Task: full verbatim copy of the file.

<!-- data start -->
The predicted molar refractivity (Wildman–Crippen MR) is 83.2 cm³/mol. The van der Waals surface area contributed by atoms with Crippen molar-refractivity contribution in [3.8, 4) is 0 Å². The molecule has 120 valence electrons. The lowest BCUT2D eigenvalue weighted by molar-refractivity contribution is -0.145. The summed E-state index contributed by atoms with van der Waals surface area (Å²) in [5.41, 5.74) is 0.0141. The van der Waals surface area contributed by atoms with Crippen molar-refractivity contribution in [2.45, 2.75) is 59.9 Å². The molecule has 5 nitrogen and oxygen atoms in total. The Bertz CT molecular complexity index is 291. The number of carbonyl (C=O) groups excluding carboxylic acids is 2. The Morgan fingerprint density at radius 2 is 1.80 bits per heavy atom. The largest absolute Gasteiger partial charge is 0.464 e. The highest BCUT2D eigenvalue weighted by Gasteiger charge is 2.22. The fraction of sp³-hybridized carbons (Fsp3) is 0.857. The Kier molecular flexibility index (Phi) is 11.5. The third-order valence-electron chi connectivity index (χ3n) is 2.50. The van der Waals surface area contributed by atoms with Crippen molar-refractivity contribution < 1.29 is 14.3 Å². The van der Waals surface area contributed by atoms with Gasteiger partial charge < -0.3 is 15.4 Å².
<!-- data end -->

The predicted molar refractivity (Wildman–Crippen MR) is 83.2 cm³/mol. The van der Waals surface area contributed by atoms with Crippen molar-refractivity contribution in [3.8, 4) is 0 Å². The molecule has 120 valence electrons. The lowest BCUT2D eigenvalue weighted by molar-refractivity contribution is -0.145. The summed E-state index contributed by atoms with van der Waals surface area (Å²) in [5.41, 5.74) is 0.0141. The van der Waals surface area contributed by atoms with Crippen molar-refractivity contribution in [2.45, 2.75) is 59.9 Å². The molecule has 5 nitrogen and oxygen atoms in total. The Bertz CT molecular complexity index is 291. The number of carbonyl (C=O) groups excluding carboxylic acids is 2. The Morgan fingerprint density at radius 2 is 1.80 bits per heavy atom. The largest absolute Gasteiger partial charge is 0.464 e. The highest BCUT2D eigenvalue weighted by Gasteiger charge is 2.22. The fraction of sp³-hybridized carbons (Fsp3) is 0.857. The Kier molecular flexibility index (Phi) is 11.5. The third-order valence-electron chi connectivity index (χ3n) is 2.50. The van der Waals surface area contributed by atoms with Crippen molar-refractivity contribution < 1.29 is 14.3 Å². The van der Waals surface area contributed by atoms with Gasteiger partial charge < -0.3 is 15.4 Å².